A Question


Low mist on the hills, drifting rain;

The Shrine desolate before pruned bushes
and leafless trees, reflecting absence;

Indoors the altar maintained, but at a distance
from the weather gods;

On the hillside the stream is in full spate, the still water in the well disturbed by raindrops;

The Yew tree shadowed below the steep hillside, the mist hanging not far above, three boles grow from the ivy-covered mound, the space between gathering darkness;

Real presences in real time or fleeting moments which Time does not disturb?


Eponalia ….. Solstice

EPONA from a funeral stone – Agassac, Gaul

As darkness deepens Epona passes the ways of transformation; identities wane to thinness and dissolve as she closes the paths of unbecoming, resolve as she opens the ways to new becoming.

This is a time of stillness, small glimmers of hope flicker in the gloom. A candle is lit to mark the nights to Solstice. Another will be lit for the Longest Night and the nights to follow. These nights are barely less long and dark, but slowly, by seconds and then by minutes, day after day light begins to return.

Out of the dawning of these new days a New Year is born. New life will follow. But for now we wait, watching the candles burn slowly as Epona passes the ways of transformation, awaiting the Longest Night and the nights to follow: each new dawn a gradual lifting of the veil, a revelation of becoming.



‘oet duis y cusil’ / ‘he was profound of counsel’
(Llyfr Du Caerfyrddin/Black Book of Carmarthen)

He knew the door
of the Otherworld hall
that should not be opened
while the feast continued,

the one that would unlock
the flow of time
and silence the singing
of Rhiannon’s birds.


He went to her then,
bringing Mabon with him
singing her praises,
to land of Dyfed.

Time passed, as it does,
in the common land,
the old story came round
as it will, once again:

Mabon snatched away
like the life of the land,
how could she not follow
though he bade her stay?

He waits for her now,
the watcher at the gate*,
guarding the portal,
patient in counsel.


*I have long since experienced him in this way.
Does he stand on both sides of the door?

Winter; … who brings liquor to the feast?

Visiting the garden altar on cold days late November it seems sad and desolate. I have cut back much of the vegetation behind it which exacerbates this feeling, but it feels appropriate as the days shrink towards Solstice. The fountain is still too. I have removed the pump as there is not enough sunlight to drive the solar panel and because it could be damaged if the water freezes. But Rosmerta’s cup remains in the upper vat and the cauldron in the lower vat is full with water from Mererid’s well.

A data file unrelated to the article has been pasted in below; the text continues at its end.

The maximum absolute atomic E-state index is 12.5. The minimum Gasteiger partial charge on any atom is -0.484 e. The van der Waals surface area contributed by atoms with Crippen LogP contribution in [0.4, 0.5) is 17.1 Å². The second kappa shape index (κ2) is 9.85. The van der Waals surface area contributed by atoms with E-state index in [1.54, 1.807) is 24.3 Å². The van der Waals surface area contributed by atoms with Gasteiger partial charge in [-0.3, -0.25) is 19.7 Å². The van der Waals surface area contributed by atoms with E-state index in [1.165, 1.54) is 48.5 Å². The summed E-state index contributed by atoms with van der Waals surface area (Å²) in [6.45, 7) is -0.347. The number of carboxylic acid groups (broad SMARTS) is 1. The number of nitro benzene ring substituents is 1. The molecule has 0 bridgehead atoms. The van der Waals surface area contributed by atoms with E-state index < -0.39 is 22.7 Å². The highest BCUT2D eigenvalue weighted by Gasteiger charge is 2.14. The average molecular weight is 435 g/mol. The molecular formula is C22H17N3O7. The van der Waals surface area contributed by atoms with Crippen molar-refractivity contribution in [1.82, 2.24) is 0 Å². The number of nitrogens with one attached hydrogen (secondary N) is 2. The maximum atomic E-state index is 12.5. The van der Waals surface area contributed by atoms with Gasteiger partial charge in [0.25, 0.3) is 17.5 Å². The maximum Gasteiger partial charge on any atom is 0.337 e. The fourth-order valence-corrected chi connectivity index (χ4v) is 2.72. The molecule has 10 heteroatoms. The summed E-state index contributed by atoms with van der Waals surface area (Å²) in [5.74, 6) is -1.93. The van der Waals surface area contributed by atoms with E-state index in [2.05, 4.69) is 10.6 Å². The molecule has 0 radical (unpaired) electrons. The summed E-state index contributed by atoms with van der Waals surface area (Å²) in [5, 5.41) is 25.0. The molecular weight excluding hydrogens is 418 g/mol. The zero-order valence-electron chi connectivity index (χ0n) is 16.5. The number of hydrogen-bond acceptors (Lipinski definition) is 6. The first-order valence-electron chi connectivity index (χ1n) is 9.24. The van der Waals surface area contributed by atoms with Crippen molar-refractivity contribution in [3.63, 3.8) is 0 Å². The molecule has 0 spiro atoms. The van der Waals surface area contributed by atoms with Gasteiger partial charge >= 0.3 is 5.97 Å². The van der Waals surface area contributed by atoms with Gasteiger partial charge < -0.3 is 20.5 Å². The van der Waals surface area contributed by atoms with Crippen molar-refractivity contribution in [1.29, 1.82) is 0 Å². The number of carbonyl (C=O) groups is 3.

For Rosmerta,  I have written a poem which is posted on the Awenydd blog. Though her ancient iconography is clear, her mythos is till taking shape for me. It has been suggested that she is another aspect of Rigantona; though I am unsure of this I find I have associated her with Maponos in the poem and this may be step in the direction of defining an association.


I thought about passing
standing by the altar
with the rain falling,
the wind gusting
and the silence of Rhiannon’s Birds
as she rode her white mare
now her black mare through the mist
and just then, as I was bidding farewell,
a crow cawed, just once, and I smiled;
even as she went her birds were not silent
and I thought of the owl’s call
on winter nights and so knew
that echoing cry would be the echo
of her going, and her wraith would remain
through dim days and dark nights
so her passing is an affirmation
as the crow knew and I, hearing, know too.

The Winter King Beckons


The last blackberries picked

by Michaelmas Day;

And sloes still to pick

by Old Michaelmas day;

There’s apples for the season

from Harvest through Autumn

As the bones of the Mare

with leaf-fall wane bare;

For now still she rides

though the Winter King beckons

And the shades of the season

will be bright with her riding

Then fade as she passes

while the song of her birds

is already dwindling;

The hues of the sunlight

filtered through rainshine

will glow as she goes

Through the rainbows of Autumn

diffused in the mists

which he’ll cast all about her 



River runs through the glade
Kingfisher flies, river speed,
racing water, glittering
flashes of bright colour
intermittent in dappled light,
sharp call briefly heard.

Such magical appearances
and disappearances mirror
Rhiannon’s riding, now here,
now there; Kingfisher kith
and kin with Rhiannon’s birds.